When I got into Ballet West, I felt very prepared. My days at Indiana were similar to my new schedule with the company—even the rep was similar. In college, I danced from 11 am until 5:45 pm every day, but I also had academic classes from 8 in the morning until late at night. It was almost harder to dance in college! I learned how to handle stress, which really pays off now that I’m dancing with Ballet West and juggling extra benefit performances, teaching appearances and even starting a summer program.

 

(Photo by Michelle Novak, courtesy Peter Chu)

Peter Chu

Director of chuthis.; received a BFA in dance from The Juilliard School

I graduated from a high school with top honors. At the time, I was really into cheerleading as well as dance, and I thought I might want to end up in sports medicine. I was set on going to Ohio State University, but at the last minute, I realized I wanted to dance, so I applied to Point Park University and got in with a scholarship.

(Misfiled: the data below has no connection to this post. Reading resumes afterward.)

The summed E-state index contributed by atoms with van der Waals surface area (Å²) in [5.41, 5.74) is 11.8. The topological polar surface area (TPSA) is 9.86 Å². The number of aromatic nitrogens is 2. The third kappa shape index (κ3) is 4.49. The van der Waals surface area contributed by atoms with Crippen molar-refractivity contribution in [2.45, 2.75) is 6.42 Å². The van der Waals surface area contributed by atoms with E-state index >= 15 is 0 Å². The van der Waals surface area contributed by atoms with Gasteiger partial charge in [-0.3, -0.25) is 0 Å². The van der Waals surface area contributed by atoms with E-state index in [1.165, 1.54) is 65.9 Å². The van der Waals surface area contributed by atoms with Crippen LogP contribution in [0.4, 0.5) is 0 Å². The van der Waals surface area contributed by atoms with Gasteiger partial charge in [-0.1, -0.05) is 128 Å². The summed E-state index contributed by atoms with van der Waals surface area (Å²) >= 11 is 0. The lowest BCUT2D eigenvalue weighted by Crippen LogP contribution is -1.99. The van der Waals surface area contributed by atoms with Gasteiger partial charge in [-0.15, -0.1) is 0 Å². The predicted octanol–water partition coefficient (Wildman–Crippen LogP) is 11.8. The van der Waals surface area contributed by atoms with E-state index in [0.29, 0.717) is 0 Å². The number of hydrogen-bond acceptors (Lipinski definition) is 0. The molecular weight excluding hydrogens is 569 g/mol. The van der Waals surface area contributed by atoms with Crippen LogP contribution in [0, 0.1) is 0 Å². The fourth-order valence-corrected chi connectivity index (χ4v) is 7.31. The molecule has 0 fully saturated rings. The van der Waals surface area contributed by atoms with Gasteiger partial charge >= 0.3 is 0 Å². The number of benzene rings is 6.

A year later, I transferred to Juilliard, though I had to retake my freshman year. The first four semesters at Juilliard were very intimidating. I went through a lot of ups and downs—I felt like a child at the beach, riding the waves for the first time. I learned how to take initiative for my own career and work really hard.

I also made a lot of professional connections. (So far, I’ve only been to one cattle call audition in my life—and I’m very grateful for that.) I worked with a huge range of choreographers, from Ohad Naharin to Jacqulyn Buglisi. And when I graduated, I took a contract with another company I’d discovered while in school.